Not long ago, the utility industry was doing a poor job relating to its customers as just that, customers. Reduced to impersonal references such as a “load,” “meter” or “ratepayer,” customers felt little positive connection to the utilities they paid handsomely to keep their homes out of the dark. Just imagine, for example, if McDonald’s referred to their customers as “big meals” or Geico to theirs as “high risks.” Those reductive labels tend to permeate throughout a company and have utility employees, from top to bottom, treating their customers as if they were numbers, not human beings.
At this point, utilities need to make improvements in all phases to help compensate for the fact that they’re no longer in growth mode; at best they’re sustaining, at worst, they’re in decline. Internet of Things (IoT) and products that manage and control energy consumption are on the rise. Customers aren’t just discussing the importance of sustainability, they’re making meaningful changes in how they energize their home to reduce their carbon footprint.
Utilities are only now recognizing this sea change and finding ways to communicate better with their customers about what they expect from their utilities and what the utilities can do to make that a reality.
There’s an expectation among customers that using a utility’s website for paying bills, making changes to their account or resolving issues should be easy. Those expectations are set by customer experiences with other online businesses. If it is easy on one site, it should be easy on every site. Amazon is easily recognized as an online leader by creating a customer experience that is “frustration-free.” They have set the bar high for other industries to be able to provide a similar experience for their customers.
That means making the process for the customer a fluid one. Utilities should develop processes that require few steps as possible to access their website. This includes logging on, viewing their account or paying their bill. For example, few customers will have their utility account number at the ready, so asking them to complete a multistep process before they can access their account could become a source of frustration, and deter future online interactions. Design the process from the customer’s point of view, not from the utility point of view.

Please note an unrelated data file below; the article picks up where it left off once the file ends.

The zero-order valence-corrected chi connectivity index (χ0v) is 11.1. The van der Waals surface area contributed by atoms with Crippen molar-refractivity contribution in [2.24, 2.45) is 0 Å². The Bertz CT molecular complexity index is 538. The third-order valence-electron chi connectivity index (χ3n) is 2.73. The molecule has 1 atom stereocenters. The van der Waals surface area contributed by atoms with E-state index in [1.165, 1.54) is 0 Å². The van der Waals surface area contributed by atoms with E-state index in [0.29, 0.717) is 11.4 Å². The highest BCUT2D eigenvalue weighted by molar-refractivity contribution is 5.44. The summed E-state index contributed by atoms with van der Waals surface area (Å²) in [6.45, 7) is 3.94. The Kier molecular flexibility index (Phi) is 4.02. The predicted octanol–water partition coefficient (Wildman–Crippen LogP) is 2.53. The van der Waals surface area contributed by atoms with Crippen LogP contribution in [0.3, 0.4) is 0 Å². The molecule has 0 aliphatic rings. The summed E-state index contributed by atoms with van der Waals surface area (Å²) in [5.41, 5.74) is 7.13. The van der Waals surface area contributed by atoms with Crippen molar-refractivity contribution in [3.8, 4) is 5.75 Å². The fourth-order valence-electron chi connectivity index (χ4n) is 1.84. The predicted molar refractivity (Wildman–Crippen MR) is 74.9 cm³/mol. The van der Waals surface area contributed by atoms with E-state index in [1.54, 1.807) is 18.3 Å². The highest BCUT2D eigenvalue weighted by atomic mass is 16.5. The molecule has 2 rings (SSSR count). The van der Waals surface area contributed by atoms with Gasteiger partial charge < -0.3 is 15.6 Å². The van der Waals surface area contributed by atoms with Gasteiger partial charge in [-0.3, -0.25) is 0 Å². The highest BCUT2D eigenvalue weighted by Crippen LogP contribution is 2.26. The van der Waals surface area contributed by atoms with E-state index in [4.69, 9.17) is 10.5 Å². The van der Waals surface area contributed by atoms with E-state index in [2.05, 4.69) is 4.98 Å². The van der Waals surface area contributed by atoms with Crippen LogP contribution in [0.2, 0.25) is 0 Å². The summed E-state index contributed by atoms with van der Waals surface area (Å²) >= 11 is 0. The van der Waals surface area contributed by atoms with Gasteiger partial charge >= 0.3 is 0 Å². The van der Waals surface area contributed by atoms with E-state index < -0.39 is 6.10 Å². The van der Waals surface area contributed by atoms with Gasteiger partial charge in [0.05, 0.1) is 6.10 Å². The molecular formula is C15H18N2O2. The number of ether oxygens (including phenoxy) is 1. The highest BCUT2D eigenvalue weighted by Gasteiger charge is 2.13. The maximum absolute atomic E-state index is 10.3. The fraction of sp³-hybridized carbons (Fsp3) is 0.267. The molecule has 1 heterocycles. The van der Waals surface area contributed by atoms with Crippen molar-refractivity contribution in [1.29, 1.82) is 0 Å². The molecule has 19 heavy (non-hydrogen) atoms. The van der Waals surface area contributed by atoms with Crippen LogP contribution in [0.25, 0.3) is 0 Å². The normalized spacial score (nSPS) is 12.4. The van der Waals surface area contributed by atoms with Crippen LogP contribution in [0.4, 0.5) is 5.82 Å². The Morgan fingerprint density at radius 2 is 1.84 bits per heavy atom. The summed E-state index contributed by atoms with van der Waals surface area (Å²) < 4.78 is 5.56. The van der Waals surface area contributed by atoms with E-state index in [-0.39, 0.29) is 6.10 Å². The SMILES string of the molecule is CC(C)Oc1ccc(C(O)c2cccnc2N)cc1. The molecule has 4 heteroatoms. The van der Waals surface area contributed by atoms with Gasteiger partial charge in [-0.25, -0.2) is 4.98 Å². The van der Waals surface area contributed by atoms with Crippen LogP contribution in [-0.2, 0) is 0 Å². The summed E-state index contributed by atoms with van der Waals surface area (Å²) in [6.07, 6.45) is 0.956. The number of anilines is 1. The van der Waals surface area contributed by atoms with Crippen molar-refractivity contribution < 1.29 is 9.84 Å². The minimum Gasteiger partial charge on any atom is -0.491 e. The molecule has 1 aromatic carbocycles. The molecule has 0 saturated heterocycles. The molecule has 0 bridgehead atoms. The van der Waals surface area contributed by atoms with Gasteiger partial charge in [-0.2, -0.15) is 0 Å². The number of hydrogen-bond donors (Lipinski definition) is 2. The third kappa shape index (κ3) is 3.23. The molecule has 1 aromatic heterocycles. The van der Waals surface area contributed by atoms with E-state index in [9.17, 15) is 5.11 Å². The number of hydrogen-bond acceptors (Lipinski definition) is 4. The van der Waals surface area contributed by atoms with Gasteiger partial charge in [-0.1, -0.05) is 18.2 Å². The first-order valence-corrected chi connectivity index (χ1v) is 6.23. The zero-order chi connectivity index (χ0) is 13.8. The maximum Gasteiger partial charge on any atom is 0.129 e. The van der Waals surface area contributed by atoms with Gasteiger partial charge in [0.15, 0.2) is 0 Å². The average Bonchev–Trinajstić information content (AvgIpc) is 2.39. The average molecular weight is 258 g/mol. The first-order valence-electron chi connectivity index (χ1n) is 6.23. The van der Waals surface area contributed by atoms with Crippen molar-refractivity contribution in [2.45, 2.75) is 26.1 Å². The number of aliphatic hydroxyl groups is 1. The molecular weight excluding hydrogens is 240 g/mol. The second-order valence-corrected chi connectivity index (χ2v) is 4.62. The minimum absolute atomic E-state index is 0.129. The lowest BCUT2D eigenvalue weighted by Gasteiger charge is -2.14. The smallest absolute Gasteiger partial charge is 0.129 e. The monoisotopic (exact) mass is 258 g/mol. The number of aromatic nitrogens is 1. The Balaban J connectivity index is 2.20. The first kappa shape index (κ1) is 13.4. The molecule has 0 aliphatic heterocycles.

But ease of doing business transcends online usage, too. Improving self-service options with mobile and IVR help reduce costs and free up call-center customer service representatives to offer service in other areas of the organization, ones with more complicated processes.
Ease of doing business is just one aspect of the utility’s need to move towards a customer-centric organization. This means deeply understanding customers’ needs and fulfilling them better than anyone else. With the changing customer landscape, it’s imperative that utility customers can count (and not dread) their interactions with the organization.
Throughout the myriad touchpoints between the customer and utility, experiences vary, as will their perception of them. It is important to evaluate how the customer perceives these interactions. This can be accomplished by deploying ongoing post-contact surveys to get feedback from the customer across all touchpoints. This feedback can identify the challenges that make it more difficult for the customer to do business with them.
Whether it’s a communications issue, outage, meter issue or billing question, The MSR Group can help identify the problems and areas to focus on that are most important to the customer; provide actionable insights to fix them, restore faith in the customer that their patronage matters, and thereby greatly improve the customer experience.